Prime Minister Benjamin Netanyahu said that he had been totally vindicated of any suspicions that he acted dishonorably in a corruption investigation case involving the purchase of submarines and boats from a German shipbuilder.
He lashed out at the media and lawmakers who have suggested he was involved and said he expected them to apologize. “The air has gone out of that balloon,” he said in a video posted Wednesday to his Facebook page.
On Tuesday, police questioned the prime minister for five hours about the so-called Case 3000, in which the premier is not a suspect.
It was the first time he was questioned about the case, in which state officials are suspected of having been paid bribes to influence a decision to purchase four patrol boats and three Dolphin-class submarines costing a total of 2 billion euros from German shipbuilder ThyssenKrupp, despite opposition to the deal by the Defense Ministry.
Police are reportedly set to recommend indicting five suspects in the case, including Netanyahu’s former adviser and confidant Yitzchak Molcho and the PM’s personal lawyer and cousin David Shimron, who representeed the local ThyssenKrupp representative.
Netanyahu told police he had been unaware of Shimron’s connection to ThussenKrupp.
In Wednesday’s video, Netanyahu said, “During long months, we’ve heard all sorts of stories and fabrications about me, with all sorts of photographs which show me going in and out of submarines, as if I took decisions for ulterior motives.
“Yesterday it became totally clear that my considerations regarding the submarines and ships were totally proffesional, and, as always, concerned with Israel’s security.
“I would expect to hear from the media and from politicians such as [Yair] Lapid [of Yesh Atid] or [former defense minister and ex-chief of staff Moshe] Bogie Ya’alon that they apologize. They haven’t done so until now.
“But the air has gone out of that balloon and in the end it’ll go out of all the other balloons too. Will they apologize then? It’s doubtful, but one can always hope,” Netanyahu said.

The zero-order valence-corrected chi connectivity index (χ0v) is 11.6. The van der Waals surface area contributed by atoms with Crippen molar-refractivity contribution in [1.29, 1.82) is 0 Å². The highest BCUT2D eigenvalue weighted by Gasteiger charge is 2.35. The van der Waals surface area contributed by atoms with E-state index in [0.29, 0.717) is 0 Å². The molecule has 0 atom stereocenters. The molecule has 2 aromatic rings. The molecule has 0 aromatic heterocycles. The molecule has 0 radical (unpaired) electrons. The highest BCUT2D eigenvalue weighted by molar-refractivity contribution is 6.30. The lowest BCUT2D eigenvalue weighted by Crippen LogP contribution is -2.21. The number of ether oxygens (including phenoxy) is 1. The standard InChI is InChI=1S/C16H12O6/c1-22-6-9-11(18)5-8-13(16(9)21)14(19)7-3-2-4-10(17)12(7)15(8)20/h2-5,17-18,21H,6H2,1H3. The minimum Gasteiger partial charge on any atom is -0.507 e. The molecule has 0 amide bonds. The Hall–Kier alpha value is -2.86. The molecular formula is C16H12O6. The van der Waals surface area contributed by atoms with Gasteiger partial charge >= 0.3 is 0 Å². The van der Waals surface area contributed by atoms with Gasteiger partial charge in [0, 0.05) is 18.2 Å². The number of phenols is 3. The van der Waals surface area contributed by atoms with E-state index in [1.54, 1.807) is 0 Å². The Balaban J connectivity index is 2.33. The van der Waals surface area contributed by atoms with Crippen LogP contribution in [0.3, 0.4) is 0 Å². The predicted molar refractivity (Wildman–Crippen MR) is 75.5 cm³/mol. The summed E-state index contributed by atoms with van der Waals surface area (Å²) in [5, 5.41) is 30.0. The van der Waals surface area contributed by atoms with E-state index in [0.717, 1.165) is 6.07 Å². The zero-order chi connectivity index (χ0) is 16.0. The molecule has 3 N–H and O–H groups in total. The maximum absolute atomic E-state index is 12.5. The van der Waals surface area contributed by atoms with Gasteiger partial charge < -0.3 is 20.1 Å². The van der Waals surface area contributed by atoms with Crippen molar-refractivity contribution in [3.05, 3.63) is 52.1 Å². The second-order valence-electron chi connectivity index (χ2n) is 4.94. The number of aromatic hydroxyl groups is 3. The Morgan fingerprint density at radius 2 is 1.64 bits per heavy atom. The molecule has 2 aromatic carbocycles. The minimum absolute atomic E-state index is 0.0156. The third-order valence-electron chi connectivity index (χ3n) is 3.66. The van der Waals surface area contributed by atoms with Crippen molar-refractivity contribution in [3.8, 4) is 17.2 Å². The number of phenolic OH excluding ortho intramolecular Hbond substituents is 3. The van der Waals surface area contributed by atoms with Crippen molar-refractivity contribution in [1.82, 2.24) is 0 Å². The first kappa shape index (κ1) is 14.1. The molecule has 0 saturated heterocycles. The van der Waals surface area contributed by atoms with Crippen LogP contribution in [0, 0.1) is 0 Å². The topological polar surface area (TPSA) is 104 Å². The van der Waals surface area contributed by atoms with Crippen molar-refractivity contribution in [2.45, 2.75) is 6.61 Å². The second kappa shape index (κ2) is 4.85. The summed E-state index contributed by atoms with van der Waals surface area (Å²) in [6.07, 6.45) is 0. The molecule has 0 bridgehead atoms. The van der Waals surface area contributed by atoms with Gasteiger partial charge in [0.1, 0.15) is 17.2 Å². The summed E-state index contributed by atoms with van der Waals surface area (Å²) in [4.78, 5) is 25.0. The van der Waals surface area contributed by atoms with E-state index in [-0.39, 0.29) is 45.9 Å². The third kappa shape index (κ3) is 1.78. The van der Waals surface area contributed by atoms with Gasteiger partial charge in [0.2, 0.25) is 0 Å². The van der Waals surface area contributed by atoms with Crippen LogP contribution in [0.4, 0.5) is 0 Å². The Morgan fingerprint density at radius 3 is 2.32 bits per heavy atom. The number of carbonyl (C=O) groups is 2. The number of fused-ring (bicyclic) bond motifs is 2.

Yaalon has charged that there is “no way” Netanyahu was not involved in the scandal-plagued deals.
“Is it not obvious something stinks?” asked Ya’alon last year, who was fired by Netanyahu in 2016. “There is no way the prime minister wasn’t involved.”
Lapid, leader of the opposition Yesh Atid party, who served as finance minister under Netanyahu during negotiations for the deal in 2015, also cast doubt on the prime minister’s claim that he knew nothing about Shimron’s role.
A police statement issued after the questioning stressed that the prime minister had “given testimony,” as opposed to having been interrogated as a suspect, and the police commissioner has previously stressed that he is not being treated as one.
The state prosecution is currently considering whether to indict the prime minister in other corruption probes, known as Case 1000 and Case 2000, after police in February recommended putting Netanyahu on trial in both.
In Case 1000, Netanyahu and his wife are alleged to have received illicit gifts from billionaire benefactors, most notably the Israeli-born Hollywood producer Arnon Milchan, totaling NIS 1 million ($282,000). In return, Netanyahu is alleged by police to have intervened on Milchan’s behalf in matters relating to legislation, business dealings, and visa arrangements. In April, Channel 10 reported that prosecutors are likely to recommend charging Netanyahu with breach of trust in the case, but may not pursue more serious bribery charges.
Case 2000 involves a suspected illicit quid pro quo deal between Netanyahu and Yedioth Ahronoth newspaper publisher Arnon Mozes that would have seen the prime minister weaken a rival daily, the Sheldon Adelson-backed Israel Hayom, in return for more favorable coverage from Yedioth. Prosecutors have yet to formulate a position.
Case 4000, involves suspicions that Netanyahu, who has also served as communications minister for several years over his past two terms, advanced regulatory decisions benefiting Bezeq controlling shareholder Shaul Elovitch in exchange for flattering coverage of the Netanyahus from the Elovitch-owned Walla news site.
The prime minister’s wife Sara and son Yair have both been questioned in the cases as well.
The Netanyahus have denied all and any wrongdoing.
Raoul Wootliff contributed to this report.